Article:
The Thing About Things
We choose to live within our means.
We choose to live in a modest home.
We choose to be a one income family.
We choose to have only one car payment at a time.
We choose to put 10% of our earnings into savings without fail, each pay period.
To expand upon that...
We don't use credit cards, so if we do not have cash on hand, then we simply do without. For big purchases, we save up or wait for bonuses, tax returns, etc. We do have one for emergencies, but we absolutely, positively do not use it for intangibles such as dinner out or a mani/pedi. We learned a hard lesson early on in our marriage about abusing credit, and we will not go down that road again.
Our home is small and shabby. It was 15 years old when we bought it and already in desperate need of some TLC. The improvements have been slow going and over the years, some things have deteriorated even further. But it keeps us warm in the winter, and cool in the summer. It keeps the rain off our heads. It has a big fenced in yard in which my boys frolicked safely for many years. Most importantly, the mortgage is quite manageable. We are not house poor as so many of our friends and neighbors are. And now that husband is out of work, it will be difficult, but not impossible to pay it.
Fourteen years ago, quite to my surprise, I found that I simply could not fathom leaving my tiny pink baby in that cold, sterile, cheerless place. I chose to stay at home with my boys. While I have sometimes questioned whether it was the best choice for me, I have never doubted that it was the best choice for them.
Husband and I trade off with vehicles. I got a new van 6 years ago, while husband's poor Jeep plugged along year after year. When my van was paid off recently, he finally bought himself a new car. He had been driving the Jeep for 11 years, and it had over 200,000 miles on it. Now, I will wait until his car is paid off before I replace my big blue cliché with something a little less...maternal.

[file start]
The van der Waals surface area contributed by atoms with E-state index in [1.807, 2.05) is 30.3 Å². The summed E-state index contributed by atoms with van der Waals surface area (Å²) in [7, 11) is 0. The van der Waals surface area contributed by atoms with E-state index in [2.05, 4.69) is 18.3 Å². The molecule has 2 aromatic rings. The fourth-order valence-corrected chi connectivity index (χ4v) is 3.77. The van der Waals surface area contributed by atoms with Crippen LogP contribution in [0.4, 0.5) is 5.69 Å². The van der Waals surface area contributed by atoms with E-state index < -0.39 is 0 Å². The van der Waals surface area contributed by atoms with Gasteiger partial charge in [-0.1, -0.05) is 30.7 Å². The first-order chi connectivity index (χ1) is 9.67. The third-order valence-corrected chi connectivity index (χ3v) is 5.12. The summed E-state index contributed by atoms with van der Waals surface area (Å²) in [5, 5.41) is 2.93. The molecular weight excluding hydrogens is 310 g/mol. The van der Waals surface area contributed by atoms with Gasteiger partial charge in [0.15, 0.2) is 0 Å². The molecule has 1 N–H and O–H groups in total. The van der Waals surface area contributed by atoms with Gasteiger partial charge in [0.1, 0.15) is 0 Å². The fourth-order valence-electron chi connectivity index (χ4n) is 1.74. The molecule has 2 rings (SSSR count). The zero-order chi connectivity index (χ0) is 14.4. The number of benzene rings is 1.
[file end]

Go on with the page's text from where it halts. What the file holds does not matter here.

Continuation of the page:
Both of us have seen what happens when you don't plan for future. So although it's tough to see that money subtracted from our already meager bottom line each month, we know that it's a necessity. Who knows if there will even be social security in 30 years? I don't want to be reduced to eating tinned beef and stale crackers from the dollar store.
All of that means, we don't have some of the stuff other people have. We can't do some of the stuff other people do. We can't go places some other people go. We do not appear affluent, though we live in an affluent area.
Still, my children have far more than I ever did growing up, which makes me both enormously happy and somewhat fearful. I sometimes I worry that they have too much.
It's a fine line to walk in this material world.
I remember the humiliation and shame of not having the right clothes, the right house, the right car. I can still hear the taunts and jeers; I can still see the contemptuous looks. I didn't invite other children to my home because I was ashamed of the sofa with the stuffing coming out of the arms, the crumbling hole in the kitchen ceiling, and the mismatched bedclothes in the room that I shared with my sister.
I didn't volunteer for things at school and church because I knew I would have nothing appropriate to wear. I didn't go out for sports or cheerleading or choir because I knew that the cost of uniforms, dues and equipment was just too dear.
And although my mother tried very, very hard to make sure we knew we were as good as anybody else...it took a lot of years for me to stop thinking of myself as less.
I don't want my kids to ever feel like they are less. I don't want them to ever feel shame for something over which they have absolutely no control.
I worry that they take the things they have for granted. They have televisions, cell phones, iPods, xBox, Wii, computers. They have some of the latest clothing brands, and nobody knows they were bought used on ebay or from the consignment store. They have never been picked up in a rusted out rattletrap of a car that backfires and leaves clouds of black smoke in its wake. They have never had to miss a fieldtrip or a cultural experience because we couldn't afford the fees.
I don't know if that's entirely good for them.
Now, I'm not saying that poverty builds character and that any kid who hasn't gone to bed hungry is destined to become a shallow, materialistic brat with huge entitlement issues.